Transform Magazine: Design Council launches Design for Planet Fellowship – 2021


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Leading advocates of the UK design community, Design Council, have announced the launch of the Design for Planet Fellowship, which will bring together nine experts working on sustainability and regenerative design.

Fellows have been selected from a range of different disciplines and will spend seven months prototyping new ways of working, gaining knowledge and creating recommendations to inform climate action. The main goal of the fellow is to highlight the important role that design plays in connecting people from all disciplines and communities. They will explore themes such as designing adaptive and resilient places and conserving and restoring natural resources and systems.

“A multitude of designers are already creating new technologies, new partnerships and new ways of working with communities to address the climate and biodiversity emergency. However, many climate actions still tend to take place in silos. We want to break down these barriers through the Design for Planet Fellowship and celebrate the role that design can play in bringing disciplines and sectors together to create new opportunities for change, ”said Bernard Hay, Head of Design at the Design Council .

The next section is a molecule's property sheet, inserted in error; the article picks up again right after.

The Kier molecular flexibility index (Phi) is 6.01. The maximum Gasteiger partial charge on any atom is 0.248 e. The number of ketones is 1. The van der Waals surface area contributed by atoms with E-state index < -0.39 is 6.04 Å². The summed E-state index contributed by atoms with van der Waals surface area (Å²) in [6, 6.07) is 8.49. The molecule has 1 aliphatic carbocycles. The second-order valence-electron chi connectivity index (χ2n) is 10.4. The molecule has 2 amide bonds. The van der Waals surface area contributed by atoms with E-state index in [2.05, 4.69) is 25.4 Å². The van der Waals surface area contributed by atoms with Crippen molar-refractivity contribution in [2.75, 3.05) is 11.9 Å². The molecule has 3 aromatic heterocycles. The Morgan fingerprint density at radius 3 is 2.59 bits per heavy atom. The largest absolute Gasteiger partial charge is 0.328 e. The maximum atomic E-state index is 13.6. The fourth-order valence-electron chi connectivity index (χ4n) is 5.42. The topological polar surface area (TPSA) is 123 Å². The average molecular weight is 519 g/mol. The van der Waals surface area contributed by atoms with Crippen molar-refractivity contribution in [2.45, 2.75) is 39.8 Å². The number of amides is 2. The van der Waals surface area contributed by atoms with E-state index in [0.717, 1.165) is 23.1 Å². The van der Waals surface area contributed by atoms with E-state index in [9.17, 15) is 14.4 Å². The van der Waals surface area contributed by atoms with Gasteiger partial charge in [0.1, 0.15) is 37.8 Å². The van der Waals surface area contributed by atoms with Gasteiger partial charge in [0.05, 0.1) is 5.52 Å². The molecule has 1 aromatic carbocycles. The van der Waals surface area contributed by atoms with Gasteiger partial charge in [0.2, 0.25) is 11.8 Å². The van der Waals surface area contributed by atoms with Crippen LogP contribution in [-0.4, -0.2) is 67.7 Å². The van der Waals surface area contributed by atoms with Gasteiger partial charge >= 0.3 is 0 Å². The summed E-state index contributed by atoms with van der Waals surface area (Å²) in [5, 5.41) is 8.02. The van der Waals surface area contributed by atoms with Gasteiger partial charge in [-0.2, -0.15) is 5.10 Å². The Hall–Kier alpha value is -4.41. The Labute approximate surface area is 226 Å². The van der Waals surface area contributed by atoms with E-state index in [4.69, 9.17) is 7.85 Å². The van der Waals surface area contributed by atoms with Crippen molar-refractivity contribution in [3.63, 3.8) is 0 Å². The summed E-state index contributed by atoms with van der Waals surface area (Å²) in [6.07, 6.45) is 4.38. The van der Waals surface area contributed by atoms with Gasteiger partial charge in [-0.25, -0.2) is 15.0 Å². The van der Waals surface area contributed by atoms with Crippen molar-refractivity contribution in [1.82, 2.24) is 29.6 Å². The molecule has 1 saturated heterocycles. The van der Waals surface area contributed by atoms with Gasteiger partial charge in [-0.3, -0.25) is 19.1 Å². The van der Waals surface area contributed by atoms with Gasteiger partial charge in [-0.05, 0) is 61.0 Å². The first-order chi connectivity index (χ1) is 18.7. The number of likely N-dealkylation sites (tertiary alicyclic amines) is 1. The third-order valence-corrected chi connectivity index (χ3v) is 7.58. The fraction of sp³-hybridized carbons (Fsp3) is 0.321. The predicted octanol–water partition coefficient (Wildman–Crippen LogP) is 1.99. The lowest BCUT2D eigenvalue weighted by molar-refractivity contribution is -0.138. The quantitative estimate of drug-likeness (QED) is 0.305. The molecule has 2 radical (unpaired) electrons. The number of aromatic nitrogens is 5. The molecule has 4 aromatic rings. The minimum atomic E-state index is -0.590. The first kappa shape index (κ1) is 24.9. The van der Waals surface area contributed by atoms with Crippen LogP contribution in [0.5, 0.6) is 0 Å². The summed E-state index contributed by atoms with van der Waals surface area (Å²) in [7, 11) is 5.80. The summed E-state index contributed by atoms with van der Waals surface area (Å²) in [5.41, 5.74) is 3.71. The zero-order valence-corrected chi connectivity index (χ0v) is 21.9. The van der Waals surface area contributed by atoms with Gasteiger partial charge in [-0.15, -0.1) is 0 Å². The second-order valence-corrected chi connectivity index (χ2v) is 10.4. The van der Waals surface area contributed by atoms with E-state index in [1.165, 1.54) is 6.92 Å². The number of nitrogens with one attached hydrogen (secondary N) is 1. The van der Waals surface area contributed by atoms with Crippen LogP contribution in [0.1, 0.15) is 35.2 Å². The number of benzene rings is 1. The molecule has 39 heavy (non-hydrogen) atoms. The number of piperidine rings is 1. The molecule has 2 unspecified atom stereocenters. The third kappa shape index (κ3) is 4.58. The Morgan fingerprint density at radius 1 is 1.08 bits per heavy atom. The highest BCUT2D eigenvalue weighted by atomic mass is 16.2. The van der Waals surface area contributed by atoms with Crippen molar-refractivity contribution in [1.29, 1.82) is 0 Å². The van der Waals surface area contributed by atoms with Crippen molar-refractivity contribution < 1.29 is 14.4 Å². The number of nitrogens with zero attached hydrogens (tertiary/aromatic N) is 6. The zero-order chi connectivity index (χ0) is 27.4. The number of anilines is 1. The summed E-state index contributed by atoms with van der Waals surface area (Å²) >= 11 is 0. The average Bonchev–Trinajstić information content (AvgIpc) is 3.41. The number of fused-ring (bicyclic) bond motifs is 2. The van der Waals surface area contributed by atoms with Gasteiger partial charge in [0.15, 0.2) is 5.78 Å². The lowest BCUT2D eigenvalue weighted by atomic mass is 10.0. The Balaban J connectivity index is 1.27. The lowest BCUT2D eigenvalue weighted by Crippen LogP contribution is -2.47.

The Design Council will publish the results and recommendations of the sessions with the fellows monthly and publish a global report in September 2022. This aims to weave the ideas of the workshops and provide practical advice to those working in climate action and design. UK.

“Thanks to their [the fellow’s] work, we can encourage people to go faster, more courageously and more ambitiously than if they were working alone. The climate and biodiversity emergency requires us to act urgently. Learning from each other is a crucial way to start doing it, ”adds Hay.

The Design for Planet scholarship is part of the Design Council’s ‘Design for Planet’, a new approach to galvanize and support the UK design community to tackle the climate crisis. The scholarship program is funded by the National Lottery Community Trust, the largest funder of community activities in the UK, and supported by the Royal Society of Arts (RSA).

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